My brain is having its photo taken tomorrow via MRI. I will be having MRIs every two months over the next year as I continue to take Temodar (chemo). I have been on this drug for five months, have been relatively symptom free (i.e., seizures are under control), and I am excited to see what the scan shows. My last MRI was in May and it looked good: there was no sign of growth and, if anything, it looked like some cells may have been disappearing.
Thanks to the promising scan in May, the right combination of seizure medication, and getting my driver’s license back, I have been feeling very “normal” lately (in a good way).
In early June I decided it was time to start looking for a job, and I gotta say, it was weird trying to figure out what to put on a resume about lost time in the work force. Fortunately in this economy potential employers don’t seem concerned that I haven’t worked since my last surgery (which was six months ago!). They see my last employer was an architectural firm and figure I was probably laid off.
Over the past month I have been busy applying for jobs, having interviews, having second interviews, etc. Actually, every job I have interviewed for has given me a second interview. Actually-actually, I have been interviewed for every job at which I applied. Score! Even if I don’t get offered any of these jobs I feel good even being part of the process. Really! All this makes me feel so “normal” and non-brain cancer-y.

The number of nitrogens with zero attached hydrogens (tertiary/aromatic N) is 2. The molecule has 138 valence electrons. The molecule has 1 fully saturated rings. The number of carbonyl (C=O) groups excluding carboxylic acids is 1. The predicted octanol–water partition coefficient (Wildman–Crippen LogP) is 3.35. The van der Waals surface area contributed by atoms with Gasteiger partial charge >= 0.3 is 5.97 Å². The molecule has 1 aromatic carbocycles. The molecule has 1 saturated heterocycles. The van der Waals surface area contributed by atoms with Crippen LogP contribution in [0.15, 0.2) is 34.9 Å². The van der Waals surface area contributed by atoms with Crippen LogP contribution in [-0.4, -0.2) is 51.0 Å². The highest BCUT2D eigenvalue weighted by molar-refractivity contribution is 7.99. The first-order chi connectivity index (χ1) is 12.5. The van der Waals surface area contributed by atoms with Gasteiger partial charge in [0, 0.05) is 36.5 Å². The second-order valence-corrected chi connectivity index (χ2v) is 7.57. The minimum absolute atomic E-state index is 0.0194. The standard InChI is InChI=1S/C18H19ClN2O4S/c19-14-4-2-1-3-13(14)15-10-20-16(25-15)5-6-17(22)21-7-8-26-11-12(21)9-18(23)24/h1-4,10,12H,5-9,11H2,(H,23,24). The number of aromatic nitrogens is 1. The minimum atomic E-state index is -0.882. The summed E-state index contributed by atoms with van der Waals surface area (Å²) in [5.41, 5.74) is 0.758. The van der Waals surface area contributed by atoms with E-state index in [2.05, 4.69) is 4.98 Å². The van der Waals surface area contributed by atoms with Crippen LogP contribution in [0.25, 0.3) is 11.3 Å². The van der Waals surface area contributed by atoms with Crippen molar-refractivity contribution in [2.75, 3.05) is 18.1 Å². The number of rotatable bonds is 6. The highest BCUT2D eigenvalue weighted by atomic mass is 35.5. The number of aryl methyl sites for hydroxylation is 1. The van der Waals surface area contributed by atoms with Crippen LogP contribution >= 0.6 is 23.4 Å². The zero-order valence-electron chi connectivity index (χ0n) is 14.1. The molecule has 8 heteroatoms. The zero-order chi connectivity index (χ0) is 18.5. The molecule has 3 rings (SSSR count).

But I have an MRI tomorrow. I am not nervous because I know Temodar is working and I know how my body feels, but I don’t like the idea that all the progress I’ve been making toward getting back to my “normal” life could all disappear with just one piece of information–a new MRI scan. If the scan shows growth then my doctor will suggest radiation as the next course of treatment.
I know I am lucky to be doing well post-surgery and during treatment. And because I am doing well I need to keep telling people about brain tumors and other central nervous system cancers because many, many people in my position have significant losses in cognitive functioning. And many, many, many more people aren’t alive anymore. These people can’t advocate for themselves–it is the families who are left with the void wondering why these tumors developed (there are no known reasons).
If I can still think, write, walk, feel, use logic, and now drive a car, I better not take my brain for granted.